Lake Waikaremoana Track: Day Four

This is our last full day of walking and we wake to steady rain on the roof of the hut. My feet are swollen and feel like two fat sausages on the end of my legs. Not for the first time I wish they were pain free, but old injuries have flared up during this walk and my feet are sore. I am thankful for my vibrams though, as I am certain it would have been worse with the other shoes I’d considered wearing.

We find out from talking to a couple of other early-rising bunk mates that the Waiheke family we met last night have food, pots & pans, but no cooker or gas! Since this is our last full day and we are being picked up by a water taxi tomorrow morning, Nic and I decide to offer them ours. We have four sandwiches to share, plus turkey jerky, nuts and chocolate bars, so we definitely won’t starve this evening if we can’t cook. Plus we can always get some hot water for coffee in the morning from our next hut mates. We grab an email address and draft up an email to send them when back in range, so they have our contact info for returning the cooker. We think of them a few times afterwards, hoping their walk was more enjoyable with full bellies and hot meals.

We have a four hour walk ahead of us today. Two hours to the next hut, then two more to Whanganui hut where we will be staying the night. It isn’t the end of the track, it’s the hut nearest the water taxi pickup. But we have walked the other end of the track togther before, so I don’t feel like I am missing out on anything by not doing it this time.

We start off early again. I think we are the third group out of the hut. Today’s terrain starts with another swing bridge (I love swing bridges!) and has more ups and downs. Today though, I feel more mentally prepared for it, even though my feet are sore. Thankfully most of the food is gone from our packs now, so they are much lighter and easier to carry.

The track follows the lake again for a while, then we go up over a small saddle and drop down to the first hut. We stop here for a snack and a drink of water before carrying on. It is wet and squelchy underfoot today with some light rain and we soon give up trying to navigate around the mud, choosing instead to just walk on through it.

We make it to Whanganui hut just before 1pm, have our lunch and sit watching the rain outside. When we were planning this trip, and our water taxi pickup, I don’t think either of us thought we would be at the hut this early. Since there is no more walking to do, and all we would be doing is sleeping overnight in the Whanganui hut, we decide to try and get on the 2pm water taxi today. We check (well Nic does), and they have space for us, so we join the rest of the walkers on the boat and head back to Onepoto where there’s a guy with a van waiting to take us back to our car.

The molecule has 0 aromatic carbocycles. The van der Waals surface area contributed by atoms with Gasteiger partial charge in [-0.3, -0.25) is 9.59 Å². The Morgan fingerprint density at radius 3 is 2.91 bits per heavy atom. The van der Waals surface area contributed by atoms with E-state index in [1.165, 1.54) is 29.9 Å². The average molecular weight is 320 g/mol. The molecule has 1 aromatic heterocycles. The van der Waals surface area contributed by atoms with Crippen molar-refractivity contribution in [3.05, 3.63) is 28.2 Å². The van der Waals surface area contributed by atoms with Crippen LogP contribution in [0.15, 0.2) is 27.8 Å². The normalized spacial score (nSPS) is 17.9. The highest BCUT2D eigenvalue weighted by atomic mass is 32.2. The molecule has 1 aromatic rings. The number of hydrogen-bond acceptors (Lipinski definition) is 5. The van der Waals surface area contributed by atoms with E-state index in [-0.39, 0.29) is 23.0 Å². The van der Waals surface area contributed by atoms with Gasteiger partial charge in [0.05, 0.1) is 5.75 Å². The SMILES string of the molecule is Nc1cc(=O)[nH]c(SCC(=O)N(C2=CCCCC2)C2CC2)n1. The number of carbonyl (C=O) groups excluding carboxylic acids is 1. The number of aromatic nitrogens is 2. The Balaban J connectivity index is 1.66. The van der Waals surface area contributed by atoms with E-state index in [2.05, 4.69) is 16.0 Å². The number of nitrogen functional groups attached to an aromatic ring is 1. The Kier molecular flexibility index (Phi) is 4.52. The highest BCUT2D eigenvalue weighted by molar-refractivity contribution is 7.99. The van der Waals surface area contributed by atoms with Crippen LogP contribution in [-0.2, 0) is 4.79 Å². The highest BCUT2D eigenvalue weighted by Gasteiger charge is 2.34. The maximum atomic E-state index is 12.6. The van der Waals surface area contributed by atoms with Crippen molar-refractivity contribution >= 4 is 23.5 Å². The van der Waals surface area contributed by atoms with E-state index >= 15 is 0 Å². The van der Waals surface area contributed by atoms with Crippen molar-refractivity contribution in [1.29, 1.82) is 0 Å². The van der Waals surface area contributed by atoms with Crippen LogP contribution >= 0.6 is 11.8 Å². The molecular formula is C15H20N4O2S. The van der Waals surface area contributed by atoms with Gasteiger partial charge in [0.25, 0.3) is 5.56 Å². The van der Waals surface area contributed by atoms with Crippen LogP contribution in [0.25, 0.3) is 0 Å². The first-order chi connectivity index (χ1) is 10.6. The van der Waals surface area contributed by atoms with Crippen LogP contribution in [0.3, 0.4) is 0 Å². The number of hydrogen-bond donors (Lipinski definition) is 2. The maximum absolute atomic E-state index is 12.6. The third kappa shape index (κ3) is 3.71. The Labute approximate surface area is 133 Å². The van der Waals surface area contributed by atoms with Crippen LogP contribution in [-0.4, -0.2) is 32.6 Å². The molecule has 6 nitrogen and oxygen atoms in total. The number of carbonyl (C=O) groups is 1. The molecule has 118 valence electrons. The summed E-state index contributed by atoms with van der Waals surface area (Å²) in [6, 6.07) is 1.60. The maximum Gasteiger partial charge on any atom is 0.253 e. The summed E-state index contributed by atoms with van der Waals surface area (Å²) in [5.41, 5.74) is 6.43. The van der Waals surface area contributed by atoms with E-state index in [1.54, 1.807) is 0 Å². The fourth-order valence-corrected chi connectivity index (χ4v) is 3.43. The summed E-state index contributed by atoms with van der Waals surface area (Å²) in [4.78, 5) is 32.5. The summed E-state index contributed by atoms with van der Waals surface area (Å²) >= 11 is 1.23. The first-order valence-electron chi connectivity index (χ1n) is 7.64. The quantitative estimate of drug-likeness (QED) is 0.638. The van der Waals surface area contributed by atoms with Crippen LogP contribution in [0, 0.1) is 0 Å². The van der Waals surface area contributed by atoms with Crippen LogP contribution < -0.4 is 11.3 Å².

Today we walked: 14.5km

This is the end, being replayed at the beginning of a new year. A day where we again wake early and swim in the ocean at the beach nearest our home. An ending, a beginning. And so it goes…

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There were many times I was harder on myself than the walk was on my physical body. More than once I wished I was faster, fitter and mentally tougher. I wished for ease rather than the challenges of the walk and the unhelpful places my mind wandered. But the challenge is where I face myself and discover that my limits aren’t where I thought they were. The challenge is where I find the courage to keep walking with compassion for my body, with all of its weight and weariness. The challenge allows me to create and hold space for power and frailty, beauty and brokenness to co-exist. The challenge opens me up to grace and thankfulness for a body that can move and take me all the places I ask it to go.

But I feel like I never really found my groove on this walk. Whilst I delighted in the splendour of the quiet beech forests, the birdsong, the swing bridges, my walking companion, the cool lake and the peacefulness of the landscape, it didn’t ever feel like an ‘easy’ walk. My fitness level certainly had something to do with it I’m sure. And my judgemental mind was also a major contributor. Without all the stories I was telling myself along the way, it would totally have been an easier walk.

Now that my feet aren’t so sore and we are at the start of a new year back enjoying the comforts of home, I look back on those four days and think “Yes. Yes I would do it again. Next time with a little more grace.”

» Nic’s written a few words about his experience of the trip too.

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